Lovecraft’s works and characters have made it into plenty of games over the years, and while the recent big budget Call of Cthulhu (Xbox One, PC, PS4, Switch) might be a more straightforward adaptation of the mythos he created (minus the nasty strain of racism running throughout his works), this effort by Zeboyd Games is a fun and clever JRPG that plays with the character of the unfathomably evil elder god by making him a hero in a Dragon Quest-esque parody. A sequel, Cthulhu Saves Christmas, is also available for those that want to take on the Krampus and associated holiday villains.

Waiting for Grodoudou (PC, 2011)

Based on: Waiting for Godot (1953)

(Screenshot sourced from MobyGames)

While not much of a “game” so much as an “interactive joke,” this lawyer-friendly parody does capture the scenery and plot of Beckett’s play, and certainly involves a lot of waiting. At least the periodic boss fights are fairly epic, and two players can join the fun, though the dark banter of the play is their responsibility, as the game is sadly dialogue-free.

Fahrenheit 451 (PC, Apple II, Commodore 64, Atari ST, MSX; 1984)

Based on: Fahrenheit 451 (1953)

(Screenshot sourced from MobyGames)

There is a certain level of irony involved in adapting Fahrenheit 451 to a screen-based device, potentially one played with headphones on – and especially to a medium criticized (however unfairly) for desensitizing people to violence and shortening their attention span. Ray Bradbury himself actually contributed to this game, however, which is a sequel to the events of the book that takes Guy Montag into the New York Public Library to help the resistance save the Library’s holdings. A text adventure with limited graphics, reading text and typing responses is the focus of the gameplay, and dystopian New York is at least an interesting place to explore – so long as you don’t get immediately mauled to death by a random tiger. That can happen.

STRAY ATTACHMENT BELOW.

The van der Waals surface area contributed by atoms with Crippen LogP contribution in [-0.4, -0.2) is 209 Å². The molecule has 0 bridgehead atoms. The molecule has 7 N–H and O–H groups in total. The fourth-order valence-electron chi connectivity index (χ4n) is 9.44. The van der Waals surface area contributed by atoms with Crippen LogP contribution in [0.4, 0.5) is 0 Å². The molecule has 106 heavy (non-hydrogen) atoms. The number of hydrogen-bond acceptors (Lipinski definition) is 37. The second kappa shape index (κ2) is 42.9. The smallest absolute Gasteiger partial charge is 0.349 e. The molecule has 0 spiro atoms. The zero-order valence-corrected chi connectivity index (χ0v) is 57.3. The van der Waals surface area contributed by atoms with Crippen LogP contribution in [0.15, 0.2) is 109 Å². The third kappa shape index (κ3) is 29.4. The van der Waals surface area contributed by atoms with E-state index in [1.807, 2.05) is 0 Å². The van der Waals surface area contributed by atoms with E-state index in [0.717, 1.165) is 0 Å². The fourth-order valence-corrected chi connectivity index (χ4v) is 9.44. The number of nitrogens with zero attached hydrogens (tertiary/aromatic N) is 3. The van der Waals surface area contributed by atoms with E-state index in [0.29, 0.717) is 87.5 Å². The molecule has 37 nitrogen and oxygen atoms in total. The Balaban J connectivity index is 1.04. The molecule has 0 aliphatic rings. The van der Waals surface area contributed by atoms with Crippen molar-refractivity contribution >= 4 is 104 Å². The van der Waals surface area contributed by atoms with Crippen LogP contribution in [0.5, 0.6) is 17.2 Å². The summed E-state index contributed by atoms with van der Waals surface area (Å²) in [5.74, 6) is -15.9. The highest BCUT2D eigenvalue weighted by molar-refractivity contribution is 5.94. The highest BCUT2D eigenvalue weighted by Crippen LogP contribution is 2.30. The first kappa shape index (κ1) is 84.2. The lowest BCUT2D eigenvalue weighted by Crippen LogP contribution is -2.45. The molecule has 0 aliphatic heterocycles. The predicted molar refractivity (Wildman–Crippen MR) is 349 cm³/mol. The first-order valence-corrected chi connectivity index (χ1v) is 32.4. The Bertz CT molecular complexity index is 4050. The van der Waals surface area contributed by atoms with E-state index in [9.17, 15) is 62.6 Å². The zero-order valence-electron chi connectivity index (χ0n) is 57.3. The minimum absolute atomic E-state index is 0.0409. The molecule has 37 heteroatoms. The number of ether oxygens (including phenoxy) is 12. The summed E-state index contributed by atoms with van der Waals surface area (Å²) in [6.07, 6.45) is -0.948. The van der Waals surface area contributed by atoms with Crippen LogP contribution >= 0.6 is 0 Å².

I Have No Mouth, And I Must Scream (PC, iOS, Android; 1995)

Based on: I Have No Mouth And I Must Scream (1967)

(Screenshot sourced from MobyGames)

As with the previous entry, the author actively participated in this point-and-click adventure game – indeed, it’s Harlan Ellison’s voice that torments the protagonists as the supercomputer AM. While the game basically follows the plot of the book, it can have a different outcome – indeed, depending on the player’s actions, there is actually the potential for a happy(ish) ending. While old, the game does hold up very well as a disturbing and atmospheric look at humanity in the face of unrelenting horror, and has been recently ported to smartphones for those interested in trying it out.

The Hitchhiker’s Guide to the Galaxy (PC, Atari ST, Apple II, Commodore 64; 1984)

Based on: The Hitchhiker’s Guide to the Galaxy (1979)